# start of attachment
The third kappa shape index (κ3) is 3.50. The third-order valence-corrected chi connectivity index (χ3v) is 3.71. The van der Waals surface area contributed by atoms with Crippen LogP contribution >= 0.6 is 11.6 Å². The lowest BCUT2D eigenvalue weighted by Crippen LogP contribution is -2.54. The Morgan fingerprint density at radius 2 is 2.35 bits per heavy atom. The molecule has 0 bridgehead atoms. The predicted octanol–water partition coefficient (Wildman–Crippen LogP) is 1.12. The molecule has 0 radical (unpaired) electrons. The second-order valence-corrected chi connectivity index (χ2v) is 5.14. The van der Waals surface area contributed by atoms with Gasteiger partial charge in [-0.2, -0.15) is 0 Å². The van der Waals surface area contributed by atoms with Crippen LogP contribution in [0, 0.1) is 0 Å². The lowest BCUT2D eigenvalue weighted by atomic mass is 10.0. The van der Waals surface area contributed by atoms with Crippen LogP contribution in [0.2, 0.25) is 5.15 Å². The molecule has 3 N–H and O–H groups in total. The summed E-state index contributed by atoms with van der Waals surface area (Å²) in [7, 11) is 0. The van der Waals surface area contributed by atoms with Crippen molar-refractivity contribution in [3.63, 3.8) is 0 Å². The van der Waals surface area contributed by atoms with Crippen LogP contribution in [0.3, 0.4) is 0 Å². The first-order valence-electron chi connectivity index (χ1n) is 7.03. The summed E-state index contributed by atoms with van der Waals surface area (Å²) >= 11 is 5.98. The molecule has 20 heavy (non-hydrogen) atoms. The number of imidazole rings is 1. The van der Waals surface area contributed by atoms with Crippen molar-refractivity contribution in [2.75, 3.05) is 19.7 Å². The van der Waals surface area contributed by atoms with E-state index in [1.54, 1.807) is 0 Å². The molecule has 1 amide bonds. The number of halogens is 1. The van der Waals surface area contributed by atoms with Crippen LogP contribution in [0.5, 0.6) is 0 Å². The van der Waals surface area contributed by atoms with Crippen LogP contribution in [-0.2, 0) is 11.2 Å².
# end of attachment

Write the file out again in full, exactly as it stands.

The third kappa shape index (κ3) is 3.50. The third-order valence-corrected chi connectivity index (χ3v) is 3.71. The van der Waals surface area contributed by atoms with Crippen LogP contribution >= 0.6 is 11.6 Å². The lowest BCUT2D eigenvalue weighted by Crippen LogP contribution is -2.54. The Morgan fingerprint density at radius 2 is 2.35 bits per heavy atom. The molecule has 0 bridgehead atoms. The predicted octanol–water partition coefficient (Wildman–Crippen LogP) is 1.12. The molecule has 0 radical (unpaired) electrons. The second-order valence-corrected chi connectivity index (χ2v) is 5.14. The van der Waals surface area contributed by atoms with Gasteiger partial charge in [-0.2, -0.15) is 0 Å². The van der Waals surface area contributed by atoms with Crippen LogP contribution in [0, 0.1) is 0 Å². The lowest BCUT2D eigenvalue weighted by atomic mass is 10.0. The van der Waals surface area contributed by atoms with Crippen LogP contribution in [0.2, 0.25) is 5.15 Å². The molecule has 3 N–H and O–H groups in total. The summed E-state index contributed by atoms with van der Waals surface area (Å²) in [7, 11) is 0. The van der Waals surface area contributed by atoms with Crippen molar-refractivity contribution in [3.63, 3.8) is 0 Å². The van der Waals surface area contributed by atoms with Crippen LogP contribution in [0.3, 0.4) is 0 Å². The first-order valence-electron chi connectivity index (χ1n) is 7.03. The summed E-state index contributed by atoms with van der Waals surface area (Å²) >= 11 is 5.98. The molecule has 20 heavy (non-hydrogen) atoms. The number of imidazole rings is 1. The van der Waals surface area contributed by atoms with Crippen molar-refractivity contribution in [2.75, 3.05) is 19.7 Å². The van der Waals surface area contributed by atoms with E-state index in [1.54, 1.807) is 0 Å². The molecule has 1 amide bonds. The number of halogens is 1. The van der Waals surface area contributed by atoms with Crippen LogP contribution in [0.5, 0.6) is 0 Å². The van der Waals surface area contributed by atoms with Crippen LogP contribution in [-0.2, 0) is 11.2 Å².